The ruins of ancient Hagmatana, on the site of which the present Hamadan stands, date from the period of Median monarchs (7th and early 6th centuries BC) who had made the city their capital. Hagmatana was further developed under the Achaemenian and Parthian rulers and was known as the first capital of the ancient Persian Empire. Scientific excavations and accidental diggings for construction works have resulted in the discovery of numerous objects, including some gold and silver tablets, in the region. This indicates that the treasury of the Achaemenian monarchs was kept in Hagmatana and that the present Hamadan has been constructed upon a part of the site of the ancient city. In the old Sar Qal’eh, Qal’eh Shah, and Darab quarters, one could see the remains of a thick wall that once enclosed the Achaemenian Darius’ palace (521-486 BC). Some traces of the Haft Hissar Palace and the historic ancient rampart, sparsely found in the old citadel of Hamatana bear witness to the grandeur of this capital of the Median and the Achaemenian periods. However, an adequate appreciation of this grandeur will only be possible when systematic scientific excavations are carried out in this area. So far, the discovery of the heads of a stone statue in the hillock Mosalla has proved the earlier existence of an Ashkanian fort on that hill. At all events, Hagmatana has been one of the important military centers of the Sassanian period and has retained the same position in the Islamic era. There exists ample evidence in the history of Islamic period concerning its prosperity.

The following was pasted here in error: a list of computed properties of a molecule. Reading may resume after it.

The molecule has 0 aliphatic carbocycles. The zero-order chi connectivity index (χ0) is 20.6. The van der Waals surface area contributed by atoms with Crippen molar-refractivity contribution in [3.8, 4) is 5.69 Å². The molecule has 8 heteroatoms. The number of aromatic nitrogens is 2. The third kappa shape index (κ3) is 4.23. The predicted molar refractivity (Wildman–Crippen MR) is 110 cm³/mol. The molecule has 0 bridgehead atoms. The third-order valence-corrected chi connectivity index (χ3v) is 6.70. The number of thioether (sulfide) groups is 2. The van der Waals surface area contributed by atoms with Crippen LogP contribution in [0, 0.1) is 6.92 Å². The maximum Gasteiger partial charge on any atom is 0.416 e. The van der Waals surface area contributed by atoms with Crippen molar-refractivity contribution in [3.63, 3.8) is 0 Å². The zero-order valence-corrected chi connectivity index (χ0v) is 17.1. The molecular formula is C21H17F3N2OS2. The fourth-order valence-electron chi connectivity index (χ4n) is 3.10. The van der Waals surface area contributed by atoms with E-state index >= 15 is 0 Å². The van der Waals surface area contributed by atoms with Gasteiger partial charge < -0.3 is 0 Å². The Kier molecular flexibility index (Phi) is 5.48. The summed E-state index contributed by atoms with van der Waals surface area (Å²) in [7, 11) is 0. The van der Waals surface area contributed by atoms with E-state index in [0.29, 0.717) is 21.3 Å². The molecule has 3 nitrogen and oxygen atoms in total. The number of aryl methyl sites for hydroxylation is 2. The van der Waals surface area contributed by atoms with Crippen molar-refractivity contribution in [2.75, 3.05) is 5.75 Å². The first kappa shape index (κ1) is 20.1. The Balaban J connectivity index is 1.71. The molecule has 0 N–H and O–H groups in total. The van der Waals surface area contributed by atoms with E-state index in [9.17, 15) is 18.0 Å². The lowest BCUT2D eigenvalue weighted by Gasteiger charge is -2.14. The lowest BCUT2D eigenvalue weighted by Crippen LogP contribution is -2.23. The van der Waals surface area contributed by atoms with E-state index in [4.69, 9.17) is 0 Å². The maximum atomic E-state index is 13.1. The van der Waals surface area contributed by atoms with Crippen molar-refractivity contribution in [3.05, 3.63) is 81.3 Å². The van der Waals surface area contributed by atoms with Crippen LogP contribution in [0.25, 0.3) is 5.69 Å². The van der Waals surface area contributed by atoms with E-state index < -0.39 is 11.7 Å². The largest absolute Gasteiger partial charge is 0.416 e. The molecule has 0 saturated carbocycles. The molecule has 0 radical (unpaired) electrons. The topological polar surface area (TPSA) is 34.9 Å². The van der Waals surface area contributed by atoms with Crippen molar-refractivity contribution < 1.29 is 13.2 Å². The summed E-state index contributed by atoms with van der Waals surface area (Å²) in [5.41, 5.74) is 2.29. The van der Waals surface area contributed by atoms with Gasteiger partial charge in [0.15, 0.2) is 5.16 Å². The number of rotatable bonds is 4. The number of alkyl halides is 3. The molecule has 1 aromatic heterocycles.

( همدان - تپه هگمتانه )
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